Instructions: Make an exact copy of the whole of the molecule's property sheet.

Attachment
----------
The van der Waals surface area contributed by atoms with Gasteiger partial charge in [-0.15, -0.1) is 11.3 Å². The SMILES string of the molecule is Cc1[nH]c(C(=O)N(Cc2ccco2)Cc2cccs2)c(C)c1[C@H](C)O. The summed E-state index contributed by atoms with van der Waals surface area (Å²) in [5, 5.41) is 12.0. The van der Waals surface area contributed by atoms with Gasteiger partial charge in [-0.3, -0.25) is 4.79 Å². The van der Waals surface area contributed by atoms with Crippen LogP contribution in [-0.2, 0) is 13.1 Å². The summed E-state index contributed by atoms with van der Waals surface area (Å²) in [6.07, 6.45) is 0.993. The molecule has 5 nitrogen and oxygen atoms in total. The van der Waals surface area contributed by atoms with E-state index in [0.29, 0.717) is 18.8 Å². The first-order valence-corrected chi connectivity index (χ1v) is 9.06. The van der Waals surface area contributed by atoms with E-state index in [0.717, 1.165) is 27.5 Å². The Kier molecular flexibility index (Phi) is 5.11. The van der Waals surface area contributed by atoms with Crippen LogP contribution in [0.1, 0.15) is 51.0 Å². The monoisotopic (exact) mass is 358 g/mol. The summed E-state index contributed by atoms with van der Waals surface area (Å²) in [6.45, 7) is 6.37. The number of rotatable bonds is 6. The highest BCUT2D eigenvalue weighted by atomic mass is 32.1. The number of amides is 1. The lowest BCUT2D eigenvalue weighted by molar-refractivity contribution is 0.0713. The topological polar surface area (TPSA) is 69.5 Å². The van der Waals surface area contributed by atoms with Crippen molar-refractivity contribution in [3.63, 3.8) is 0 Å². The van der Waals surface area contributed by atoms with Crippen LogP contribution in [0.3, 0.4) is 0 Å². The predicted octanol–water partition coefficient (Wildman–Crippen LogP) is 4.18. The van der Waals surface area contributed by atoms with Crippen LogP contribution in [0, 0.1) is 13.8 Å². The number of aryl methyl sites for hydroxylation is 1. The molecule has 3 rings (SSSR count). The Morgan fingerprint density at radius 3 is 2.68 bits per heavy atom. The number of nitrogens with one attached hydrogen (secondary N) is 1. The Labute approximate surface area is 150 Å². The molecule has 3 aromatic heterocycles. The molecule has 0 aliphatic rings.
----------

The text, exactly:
The van der Waals surface area contributed by atoms with Gasteiger partial charge in [-0.15, -0.1) is 11.3 Å². The SMILES string of the molecule is Cc1[nH]c(C(=O)N(Cc2ccco2)Cc2cccs2)c(C)c1[C@H](C)O. The summed E-state index contributed by atoms with van der Waals surface area (Å²) in [5, 5.41) is 12.0. The van der Waals surface area contributed by atoms with Gasteiger partial charge in [-0.3, -0.25) is 4.79 Å². The van der Waals surface area contributed by atoms with Crippen LogP contribution in [-0.2, 0) is 13.1 Å². The summed E-state index contributed by atoms with van der Waals surface area (Å²) in [6.07, 6.45) is 0.993. The molecule has 5 nitrogen and oxygen atoms in total. The van der Waals surface area contributed by atoms with E-state index in [0.29, 0.717) is 18.8 Å². The first-order valence-corrected chi connectivity index (χ1v) is 9.06. The van der Waals surface area contributed by atoms with E-state index in [0.717, 1.165) is 27.5 Å². The Kier molecular flexibility index (Phi) is 5.11. The van der Waals surface area contributed by atoms with Crippen LogP contribution in [0.1, 0.15) is 51.0 Å². The monoisotopic (exact) mass is 358 g/mol. The summed E-state index contributed by atoms with van der Waals surface area (Å²) in [6.45, 7) is 6.37. The number of rotatable bonds is 6. The highest BCUT2D eigenvalue weighted by atomic mass is 32.1. The number of amides is 1. The lowest BCUT2D eigenvalue weighted by molar-refractivity contribution is 0.0713. The topological polar surface area (TPSA) is 69.5 Å². The van der Waals surface area contributed by atoms with Crippen molar-refractivity contribution in [3.63, 3.8) is 0 Å². The van der Waals surface area contributed by atoms with Crippen LogP contribution in [0.3, 0.4) is 0 Å². The predicted octanol–water partition coefficient (Wildman–Crippen LogP) is 4.18. The van der Waals surface area contributed by atoms with Crippen LogP contribution in [0, 0.1) is 13.8 Å². The number of aryl methyl sites for hydroxylation is 1. The molecule has 3 rings (SSSR count). The Morgan fingerprint density at radius 3 is 2.68 bits per heavy atom. The number of nitrogens with one attached hydrogen (secondary N) is 1. The Labute approximate surface area is 150 Å². The molecule has 3 aromatic heterocycles. The molecule has 0 aliphatic rings.